Ongoing civil war has set back the development of Afghanistan by decades, hampering implementation of financial and economic development projects, Tajik economist, Dr. Hojimuhammad Umarov, told Asia-Plus in an interview.  

According to him, there is no favorable investment climate in the country because of ongoing hostilities and some other reasons.

“The private sector refrains from investing in Afghanistan’s economy and such a situation can last until the end of the civil war,” said Tajik expert.  “Foreign direct investment (FDI) made in Afghanistan’s economy during the period from 2009 to 2015 amounted to only 1.2 billion U.S. dollars.”

There is high mortality rate caused by war, poverty, starvation and infectious diseases in Afghanistan and life expectancy was recorded at only 49 years in 2006. Umarov noted.  

“According to expert estimates, 40 percent of Afghanistan’s trade turnover is not mentioned in official figures.  This means that the national budget receives considerable tax resources less.  Meanwhile, Afghanistan has huge potentials to increase export of cotton and silk products,  hand-made carpets, fresh fruits and vegetables, dried fruits, handicraft goods and so forth,” Tajik researcher said. 

“Labor migration plays a significant socioeconomic role for Afghanistan.   Currently, Afghan labor migrants working in Pakistan, Iran, Saudi Arabia, the United Arab Emirates, Qatar, Bahrain, Kuwait, Russia and other countries  account for 2-2.5 million.  There are no exact data on Afghan labor migrants’ remittances because they send money via hawala system (Hawala is an informal value transfer system in which money is transferred via a network of hawaladars. The system is based on trust whereby money can be made available internationally without actually moving it – Asia-Plus),” Tajik expert noted.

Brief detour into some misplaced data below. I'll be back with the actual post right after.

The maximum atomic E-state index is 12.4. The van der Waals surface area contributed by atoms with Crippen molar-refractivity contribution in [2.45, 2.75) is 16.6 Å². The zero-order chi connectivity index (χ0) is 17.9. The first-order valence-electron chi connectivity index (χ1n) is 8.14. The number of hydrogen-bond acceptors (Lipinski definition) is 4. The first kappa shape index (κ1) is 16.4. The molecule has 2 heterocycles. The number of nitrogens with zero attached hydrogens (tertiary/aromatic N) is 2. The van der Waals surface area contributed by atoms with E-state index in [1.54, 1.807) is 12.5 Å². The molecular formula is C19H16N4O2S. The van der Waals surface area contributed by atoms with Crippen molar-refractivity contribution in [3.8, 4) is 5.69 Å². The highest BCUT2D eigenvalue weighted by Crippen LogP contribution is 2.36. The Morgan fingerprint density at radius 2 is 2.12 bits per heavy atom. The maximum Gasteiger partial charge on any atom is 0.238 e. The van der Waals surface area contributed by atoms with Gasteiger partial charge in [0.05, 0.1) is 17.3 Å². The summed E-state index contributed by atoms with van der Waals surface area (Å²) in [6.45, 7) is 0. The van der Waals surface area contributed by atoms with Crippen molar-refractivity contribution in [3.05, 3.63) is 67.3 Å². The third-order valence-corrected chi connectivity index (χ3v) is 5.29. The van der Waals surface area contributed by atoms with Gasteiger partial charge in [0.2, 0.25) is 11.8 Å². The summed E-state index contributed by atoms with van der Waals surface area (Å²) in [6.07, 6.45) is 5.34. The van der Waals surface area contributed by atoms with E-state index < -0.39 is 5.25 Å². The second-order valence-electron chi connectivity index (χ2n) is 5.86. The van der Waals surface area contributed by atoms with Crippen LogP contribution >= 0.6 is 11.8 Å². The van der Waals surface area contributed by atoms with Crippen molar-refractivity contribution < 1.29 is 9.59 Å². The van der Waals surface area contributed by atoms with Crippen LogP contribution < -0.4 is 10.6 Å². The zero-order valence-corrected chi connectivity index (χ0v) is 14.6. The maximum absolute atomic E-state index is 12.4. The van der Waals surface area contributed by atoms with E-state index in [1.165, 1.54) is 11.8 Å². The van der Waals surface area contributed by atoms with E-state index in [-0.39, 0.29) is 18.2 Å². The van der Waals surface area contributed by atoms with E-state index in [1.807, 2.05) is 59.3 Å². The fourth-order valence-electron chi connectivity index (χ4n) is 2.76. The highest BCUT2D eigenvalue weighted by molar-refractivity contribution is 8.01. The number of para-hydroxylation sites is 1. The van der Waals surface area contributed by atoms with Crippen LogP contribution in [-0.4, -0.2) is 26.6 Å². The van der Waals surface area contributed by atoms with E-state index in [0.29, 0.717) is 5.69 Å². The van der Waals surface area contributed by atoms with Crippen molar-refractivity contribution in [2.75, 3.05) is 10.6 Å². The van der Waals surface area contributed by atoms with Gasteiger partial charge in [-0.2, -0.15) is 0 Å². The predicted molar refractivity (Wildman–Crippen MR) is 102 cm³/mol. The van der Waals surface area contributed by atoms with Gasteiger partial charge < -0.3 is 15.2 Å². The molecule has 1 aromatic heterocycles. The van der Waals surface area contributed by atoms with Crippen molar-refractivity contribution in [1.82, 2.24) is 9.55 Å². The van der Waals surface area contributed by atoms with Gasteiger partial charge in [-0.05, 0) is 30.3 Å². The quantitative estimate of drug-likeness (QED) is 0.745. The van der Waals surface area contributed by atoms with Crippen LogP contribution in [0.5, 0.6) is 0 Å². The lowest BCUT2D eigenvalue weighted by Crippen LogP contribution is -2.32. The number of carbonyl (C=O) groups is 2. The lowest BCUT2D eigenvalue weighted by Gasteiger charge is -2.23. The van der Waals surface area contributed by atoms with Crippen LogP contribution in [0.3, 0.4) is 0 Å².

According to him, international organizations play an important role in speeding up reconstruction of Afghanistan’s economy.  

Meanwhile, Trading Economics notes that the Gross Domestic Product (GDP) per capita in Afghanistan was last recorded at 596.30 US dollars in 2016. The GDP per Capita in Afghanistan is reportedly equivalent to 5 percent of the world's average. GDP per capita in Afghanistan averaged 498.89 USD from 2002 until 2016, reaching an all time high of 630.40 USD in 2012 and a record low of 364.10 USD in 2004.

The World bank says Afghanistan’s biggest economic challenge is finding sustainable sources of growth.

Economic recovery is reportedly slow as continued insecurity curtails private investment and consumer demand.  Growth remains principally driven by agriculture. 

The security situation has worsened, according to the World Bank. Civilian casualties are reportedly at their highest since 2002, with an unprecedented level of conflict-induced displacement.  In 2017 alone, more than 202,000 Afghans were internally displaced by conflict and 44,000 others were displaced by natural disasters. A surge in returnees from Iran and Pakistan (over 296,000 in 2017) has brought mounting pressure on humanitarian assistance.

Insecurity is taking a heavy toll on private investment and consumer demand. Business sentiment shows no sign of recovery.  Inflation reportedly rose slightly in the first half of 2017, edging up to 5.1 percent in July from 4.5 percent in December 2016, driven by higher food prices—particularly for fruit and vegetables.

According to the World Bank, growth is expected to increase from 2.6 percent in 2017 to 3.4 percent in 2018, assuming political stability and no further deterioration in security.  However, with an average annual population growth rate of 3 percent and 400,000 Afghans entering the labor market each year, living conditions may further deteriorate.

Meanwhile, opium poppy cultivation is one of sources of income for the population of Afghanistan.  Afghanistan's opium poppy production goes into more than 90% of heroin worldwide.  Afghanistan has been the world's greatest illicit opium producer.  In addition to opiates, Afghanistan is also the largest producer of cannabis (mostly as hashish) in the world.  According to the latest Afghanistan Opium Survey figures released by the Afghan Ministry of Counter Narcotics and UNODC on November 16, 2017, opium production in Afghanistan increased by 87 per cent to a record level of 9,000 metric tons in 2017 compared with 2016 levels.